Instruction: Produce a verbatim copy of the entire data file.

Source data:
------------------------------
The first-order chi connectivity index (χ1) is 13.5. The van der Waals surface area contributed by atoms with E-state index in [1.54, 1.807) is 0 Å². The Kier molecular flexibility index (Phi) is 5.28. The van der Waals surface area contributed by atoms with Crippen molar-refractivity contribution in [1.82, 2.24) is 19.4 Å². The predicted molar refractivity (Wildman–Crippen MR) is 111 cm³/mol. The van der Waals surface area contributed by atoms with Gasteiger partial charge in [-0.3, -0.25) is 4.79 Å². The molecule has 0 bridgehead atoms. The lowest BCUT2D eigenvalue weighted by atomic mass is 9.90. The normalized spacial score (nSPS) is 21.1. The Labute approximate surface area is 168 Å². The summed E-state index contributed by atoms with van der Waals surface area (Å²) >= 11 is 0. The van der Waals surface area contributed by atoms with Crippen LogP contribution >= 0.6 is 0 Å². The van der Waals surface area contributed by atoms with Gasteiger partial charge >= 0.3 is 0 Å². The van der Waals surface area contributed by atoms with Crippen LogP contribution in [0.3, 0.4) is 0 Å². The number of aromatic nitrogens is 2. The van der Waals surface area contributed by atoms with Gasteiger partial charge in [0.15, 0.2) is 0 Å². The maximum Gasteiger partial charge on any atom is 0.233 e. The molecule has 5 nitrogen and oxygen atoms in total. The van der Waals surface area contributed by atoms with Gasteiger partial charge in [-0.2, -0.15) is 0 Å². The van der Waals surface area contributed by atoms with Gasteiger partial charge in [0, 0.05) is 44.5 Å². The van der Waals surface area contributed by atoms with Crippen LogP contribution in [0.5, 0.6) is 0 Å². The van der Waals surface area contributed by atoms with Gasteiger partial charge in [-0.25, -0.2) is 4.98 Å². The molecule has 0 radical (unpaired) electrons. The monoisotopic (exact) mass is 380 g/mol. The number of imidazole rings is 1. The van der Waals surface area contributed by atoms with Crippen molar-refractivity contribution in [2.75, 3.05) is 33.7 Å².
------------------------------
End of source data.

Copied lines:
The first-order chi connectivity index (χ1) is 13.5. The van der Waals surface area contributed by atoms with E-state index in [1.54, 1.807) is 0 Å². The Kier molecular flexibility index (Phi) is 5.28. The van der Waals surface area contributed by atoms with Crippen molar-refractivity contribution in [1.82, 2.24) is 19.4 Å². The predicted molar refractivity (Wildman–Crippen MR) is 111 cm³/mol. The van der Waals surface area contributed by atoms with Gasteiger partial charge in [-0.3, -0.25) is 4.79 Å². The molecule has 0 bridgehead atoms. The lowest BCUT2D eigenvalue weighted by atomic mass is 9.90. The normalized spacial score (nSPS) is 21.1. The Labute approximate surface area is 168 Å². The summed E-state index contributed by atoms with van der Waals surface area (Å²) >= 11 is 0. The van der Waals surface area contributed by atoms with Crippen LogP contribution >= 0.6 is 0 Å². The van der Waals surface area contributed by atoms with Gasteiger partial charge >= 0.3 is 0 Å². The van der Waals surface area contributed by atoms with Crippen LogP contribution in [0.3, 0.4) is 0 Å². The number of aromatic nitrogens is 2. The van der Waals surface area contributed by atoms with Gasteiger partial charge in [0.15, 0.2) is 0 Å². The maximum Gasteiger partial charge on any atom is 0.233 e. The molecule has 5 nitrogen and oxygen atoms in total. The van der Waals surface area contributed by atoms with Gasteiger partial charge in [-0.2, -0.15) is 0 Å². The van der Waals surface area contributed by atoms with Gasteiger partial charge in [0, 0.05) is 44.5 Å². The van der Waals surface area contributed by atoms with Crippen LogP contribution in [0.5, 0.6) is 0 Å². The van der Waals surface area contributed by atoms with Gasteiger partial charge in [-0.25, -0.2) is 4.98 Å². The molecule has 0 radical (unpaired) electrons. The monoisotopic (exact) mass is 380 g/mol. The number of imidazole rings is 1. The van der Waals surface area contributed by atoms with Crippen molar-refractivity contribution in [2.75, 3.05) is 33.7 Å².